The same sentiments expressed by these protestors are reflected by DeFrancesco and Ruiz’s music. Ruiz believes that music should portray the world as it really is, rather than how we want it to be. “Art is about figuring out all the reasons you feel the way you do and simultaneously being able to relate those things to the bigger picture,” she says, “That’s how the personal becomes political.” Ruiz and DeFrancesco not only speak about political issues in their lyrics but use the shows themselves as a tool for activism, announcing actions from the stage and recruiting the audience to sign petitions after their set. “We’re very direct about where we stand on these issues,” Ruiz says. “We wear our minds and actions on our sleeve.”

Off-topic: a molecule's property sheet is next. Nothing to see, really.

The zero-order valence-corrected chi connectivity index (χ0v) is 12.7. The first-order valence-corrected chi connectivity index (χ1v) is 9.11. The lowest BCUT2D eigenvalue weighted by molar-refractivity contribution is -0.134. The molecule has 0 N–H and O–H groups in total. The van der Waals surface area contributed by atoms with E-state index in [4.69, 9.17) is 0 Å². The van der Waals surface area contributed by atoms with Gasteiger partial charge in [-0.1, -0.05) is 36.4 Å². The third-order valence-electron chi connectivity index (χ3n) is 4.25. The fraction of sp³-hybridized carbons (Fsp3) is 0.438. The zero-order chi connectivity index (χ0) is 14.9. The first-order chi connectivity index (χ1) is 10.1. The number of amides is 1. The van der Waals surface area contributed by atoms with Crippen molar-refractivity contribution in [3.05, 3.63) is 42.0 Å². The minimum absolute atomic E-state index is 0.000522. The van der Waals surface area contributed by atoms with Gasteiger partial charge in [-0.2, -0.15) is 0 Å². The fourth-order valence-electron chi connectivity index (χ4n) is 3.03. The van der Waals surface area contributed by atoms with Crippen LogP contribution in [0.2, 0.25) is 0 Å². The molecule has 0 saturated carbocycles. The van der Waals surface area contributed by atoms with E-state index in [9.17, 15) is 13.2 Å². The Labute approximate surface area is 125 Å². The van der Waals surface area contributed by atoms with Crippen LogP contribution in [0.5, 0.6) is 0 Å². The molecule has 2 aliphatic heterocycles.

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FOR SOME ARTISTS, SUCH AS PROVIDENCE'S Whorepaint a self-proclaimed “no-wave” band that formed in 2010, a disguised form of artistic activism is most compelling. Singer Reba Mitchell, guitarist Hilary Jones, and drummer Meredith Stern say that feminism is their most unifying influence and defines how they present themselves as a band. “Being feminist has a lot to do with our aesthetic,” says Mitchell, weaving a loose piece of bleach-blonde hair back into her messy beehive. At their shows, Mitchell and her bandmates wear heavy makeup and black lingerie. In the FAQ section of their website, the band explains that their “uniform” intends to “challenge the idea that sexuality and blatant femininity necessarily preclude power.” Jones, who also serves as the executive director of Girls Rock! Rhode Island—a non-profit organization providing music education to girls and women—expands on the band’s aesthetic, saying, “It’s about how we engage in our performance, it’s very,” she pauses, and with a sweet smile finishes, “aggressive.” The band makes a clear effort to express their feminism through their stage presence, but Stern notes that they would still be seen as a feminist band even if their performance were not informed by ideology. “Just the fact that we’re all women is a statement in and of itself,” she says.